• Director of Studies Dr Robert Machado
  • Faculty Website

ҹѰ welcomes mature students of all ages for Classics, offering places to students from a wide range of backgrounds.

greek-sumerian-statue-smiling by Sir Cam

Classics at ҹѰ

Classics is the study of the languages, literature, history, philosophy, art and archaeology of the ancient Greek and Roman worlds.

Latin and Greek language are compulsory elements of the Classics course. Students may opt for the 3 year course if they have A level (or equivalent) Latin, but it is equally possible to study Classics without any previous experience of the language by opting for the 4 year course.

ҹѰ generally has a small and supportive group of people interested in the Classics, with varying numbers of postgraduate students and academic visitors, as well as more permanent senior members, available to encourage our mature undergraduates. As with every college, we will make use of a selection of supervisors from throughout the University to support students' work, so that they are taught by experts in each field of study.

You can find further information about studying Classics on the University's course . Detailed information is also available on the Faculty's Prospective Undergraduates .

athens two columns by cristina gottardi/Unsplash

What are we looking for?

We are looking for candidates who have enthusiasm for studying the ancient world in all its many guises. Classics is a diverse course with possibilities of studying art, archaeology, philosophy and linguistics as well as Classical literature and history. It doesn't matter where your particular interests lie, and students often find new interests as the course goes on. There is no need to have studied Classics before, and there are many school subjects that teach relevant skills in, for example, critical thinking, literary study or understanding historical sources.

Learning languages is a very important aspect of the course, and any prior experience or interest you may have is valuable. For the 3-year course, Latin A-level or equivalent is a requirement, but Greek can be taught ab initio. For the 4-year course, there are no language requirements as Latin and Greek as both taught ab initio, but you will find that experience of other languages can make a very helpful foundation. All texts will be read in the original language, which students widely find to be one of the most rewarding elements of studying Classics.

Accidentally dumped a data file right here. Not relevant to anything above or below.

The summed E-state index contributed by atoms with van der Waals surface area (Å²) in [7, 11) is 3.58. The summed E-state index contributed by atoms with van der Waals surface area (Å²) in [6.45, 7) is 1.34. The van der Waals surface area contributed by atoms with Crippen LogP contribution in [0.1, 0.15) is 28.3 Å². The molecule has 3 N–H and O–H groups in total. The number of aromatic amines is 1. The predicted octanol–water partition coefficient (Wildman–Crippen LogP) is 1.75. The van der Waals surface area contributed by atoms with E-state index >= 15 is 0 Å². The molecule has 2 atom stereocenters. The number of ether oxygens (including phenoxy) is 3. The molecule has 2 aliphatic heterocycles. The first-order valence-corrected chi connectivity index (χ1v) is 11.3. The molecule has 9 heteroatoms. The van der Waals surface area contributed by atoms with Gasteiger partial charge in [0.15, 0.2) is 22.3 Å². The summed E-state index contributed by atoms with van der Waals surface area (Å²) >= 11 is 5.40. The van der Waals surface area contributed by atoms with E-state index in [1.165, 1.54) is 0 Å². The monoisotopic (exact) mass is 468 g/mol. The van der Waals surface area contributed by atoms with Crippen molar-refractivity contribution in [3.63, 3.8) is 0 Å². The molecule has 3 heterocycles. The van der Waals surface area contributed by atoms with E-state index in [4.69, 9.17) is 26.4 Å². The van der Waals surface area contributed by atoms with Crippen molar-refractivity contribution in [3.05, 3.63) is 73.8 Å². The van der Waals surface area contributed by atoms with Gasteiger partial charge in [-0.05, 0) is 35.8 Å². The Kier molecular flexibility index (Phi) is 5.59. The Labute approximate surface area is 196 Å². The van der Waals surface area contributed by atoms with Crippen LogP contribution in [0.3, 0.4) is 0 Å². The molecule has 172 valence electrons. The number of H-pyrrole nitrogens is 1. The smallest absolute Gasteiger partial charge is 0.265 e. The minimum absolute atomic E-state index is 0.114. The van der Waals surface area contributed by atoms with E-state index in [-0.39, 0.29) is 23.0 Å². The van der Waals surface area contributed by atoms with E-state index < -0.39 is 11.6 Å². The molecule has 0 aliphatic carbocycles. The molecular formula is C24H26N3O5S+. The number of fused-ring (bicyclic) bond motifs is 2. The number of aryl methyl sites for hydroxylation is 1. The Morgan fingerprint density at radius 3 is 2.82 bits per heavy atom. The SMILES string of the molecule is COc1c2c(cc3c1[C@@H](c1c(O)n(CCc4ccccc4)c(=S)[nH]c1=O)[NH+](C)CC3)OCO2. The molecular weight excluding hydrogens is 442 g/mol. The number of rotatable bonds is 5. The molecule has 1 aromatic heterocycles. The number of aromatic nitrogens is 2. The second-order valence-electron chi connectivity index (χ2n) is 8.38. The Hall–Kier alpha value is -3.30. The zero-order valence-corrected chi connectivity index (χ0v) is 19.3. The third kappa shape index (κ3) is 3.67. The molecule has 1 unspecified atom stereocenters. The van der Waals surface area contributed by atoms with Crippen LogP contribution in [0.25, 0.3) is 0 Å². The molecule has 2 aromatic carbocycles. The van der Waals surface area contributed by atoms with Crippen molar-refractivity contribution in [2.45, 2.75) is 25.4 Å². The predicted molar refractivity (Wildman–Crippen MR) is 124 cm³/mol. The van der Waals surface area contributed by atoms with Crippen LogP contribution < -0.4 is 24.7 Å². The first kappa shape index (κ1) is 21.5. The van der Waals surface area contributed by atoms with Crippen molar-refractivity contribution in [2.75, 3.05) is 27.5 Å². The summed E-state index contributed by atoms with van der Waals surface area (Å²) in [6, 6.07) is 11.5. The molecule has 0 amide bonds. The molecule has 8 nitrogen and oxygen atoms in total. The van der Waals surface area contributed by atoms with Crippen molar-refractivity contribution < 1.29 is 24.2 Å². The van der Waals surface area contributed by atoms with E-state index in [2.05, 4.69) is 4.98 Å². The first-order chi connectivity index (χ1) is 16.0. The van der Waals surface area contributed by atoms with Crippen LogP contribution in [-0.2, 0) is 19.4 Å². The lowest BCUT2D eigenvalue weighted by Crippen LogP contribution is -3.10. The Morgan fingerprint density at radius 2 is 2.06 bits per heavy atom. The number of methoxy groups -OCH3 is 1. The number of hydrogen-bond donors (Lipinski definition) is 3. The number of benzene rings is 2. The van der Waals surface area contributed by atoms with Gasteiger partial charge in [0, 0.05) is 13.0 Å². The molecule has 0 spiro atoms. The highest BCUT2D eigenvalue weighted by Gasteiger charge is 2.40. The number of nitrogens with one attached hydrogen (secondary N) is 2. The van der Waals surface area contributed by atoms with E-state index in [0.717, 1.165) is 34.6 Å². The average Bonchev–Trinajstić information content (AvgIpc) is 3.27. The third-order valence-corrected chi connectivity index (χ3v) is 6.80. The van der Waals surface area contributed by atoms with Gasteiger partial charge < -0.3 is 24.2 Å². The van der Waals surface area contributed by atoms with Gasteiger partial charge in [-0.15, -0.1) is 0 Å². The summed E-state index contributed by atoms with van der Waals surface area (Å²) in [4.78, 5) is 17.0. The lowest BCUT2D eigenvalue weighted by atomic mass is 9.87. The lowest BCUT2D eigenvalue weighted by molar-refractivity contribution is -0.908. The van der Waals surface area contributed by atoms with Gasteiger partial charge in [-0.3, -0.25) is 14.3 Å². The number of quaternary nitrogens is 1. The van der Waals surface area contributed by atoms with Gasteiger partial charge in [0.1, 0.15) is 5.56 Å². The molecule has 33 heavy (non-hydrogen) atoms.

Entry Requirements

Latin A level (or equivalent) is normally an essential requirement for the Classics (3 year) course.

No specific A-level (or equivalent) subjects are required for the Classics (4 year) course: many students on this course are beginners in Latin and Greek, although some may have GCSE (or equivalent) in one or both languages. Experience of learning a modern language can be helpful as preparation for studying ancient languages, but is not a requirement.

Please consult the University's for further information.


Applications to study Classics at ҹѰ are submitted through UCAS. The College additionally requires the submission of written work, a separate written assessment and an online interview, as detailed below.

Written Work

Applicants are required to submit two pieces of written work by 2 November. This should be in a related discipline which the candidate is studying or has studied. For the March round, all applicants must submit their written work by 8 March.


Those interviewed will also sit a written assessment around the time of the interview. Further information about the written assessment can be found on our applying page.


Shortlisted candidates will be invited to be interviewed in December (or late March for those who apply in the March round). There will be two interviews of 20-25 minutes each which will be conducted online via Zoom.

For more information about making an application, please visit our application webpages.

You can also find useful information on our Application FAQs page.